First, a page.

Hiraki Sawa is known internationally for videos and installations that create powerful psychological situations by interweaving the domestic and the fantastic. Characterised by quietness and introspection, Sawa’s works create compelling interior worlds and meditate upon themes of memory and displacement. Sawa has the ability to manipulate his imagination into a tangible dimension that sits between the parallel languages of sculpture and film.
In Parafin’s main gallery space Sawa will show a new installation, Man in Camera (2015-16), alongside a new suite of drawings. In the lower gallery, Sawa will exhibit a selection of recent small-scale works that have not previously been seen in the UK.
Man in Camera is an installation comprising a single screen projection accompanied by sculpture and drawings. The film itself combines uncanny domestic interiors with exquisite hand drawn animation. Derived in part from Sawa’s recent study of the history of photography the work forms a complex quasi-self-portrait of the artist. A recurrent motif is the ladder, a powerful symbol of both ascent and escape. Yet within the enclosed domestic landscape of Sawa’s work, the ladders lead nowhere, and the figures that climb them are engaged in hermetic, repetitive, Sisyphean movement, trapped in endless loops. The work is a compelling vision of interiority.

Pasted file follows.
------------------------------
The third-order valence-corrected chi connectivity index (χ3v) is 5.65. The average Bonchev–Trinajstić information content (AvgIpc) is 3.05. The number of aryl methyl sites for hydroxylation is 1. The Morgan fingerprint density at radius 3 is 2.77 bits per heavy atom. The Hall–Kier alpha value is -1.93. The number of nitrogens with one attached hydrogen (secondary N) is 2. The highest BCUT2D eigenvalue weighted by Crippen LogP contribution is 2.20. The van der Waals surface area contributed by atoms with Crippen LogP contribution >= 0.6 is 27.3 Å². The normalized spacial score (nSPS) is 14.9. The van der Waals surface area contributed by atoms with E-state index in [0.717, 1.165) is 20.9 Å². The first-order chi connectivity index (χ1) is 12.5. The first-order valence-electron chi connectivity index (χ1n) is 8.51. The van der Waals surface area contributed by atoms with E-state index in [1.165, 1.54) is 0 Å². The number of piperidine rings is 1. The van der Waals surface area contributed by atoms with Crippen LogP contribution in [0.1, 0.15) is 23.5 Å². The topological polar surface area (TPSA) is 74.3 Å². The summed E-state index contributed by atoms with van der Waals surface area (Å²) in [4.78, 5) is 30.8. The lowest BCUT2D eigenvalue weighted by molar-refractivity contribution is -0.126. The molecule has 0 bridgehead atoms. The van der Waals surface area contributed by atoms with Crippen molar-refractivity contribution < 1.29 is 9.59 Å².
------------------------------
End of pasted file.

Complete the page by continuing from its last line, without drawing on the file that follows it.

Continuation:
Alongside Man in Camera Sawa is showing for the first time a group of new small drawings that are formally reminiscent of postage stamps. For these works Sawa scanned old family photographs and found images and then worked over them with fine white ink lines. The postage stamp is perhaps a symbol of communication, especially between near and far. Again, ladders feature, alongside ghostly figures, giving the impression of memory being layered upon memory.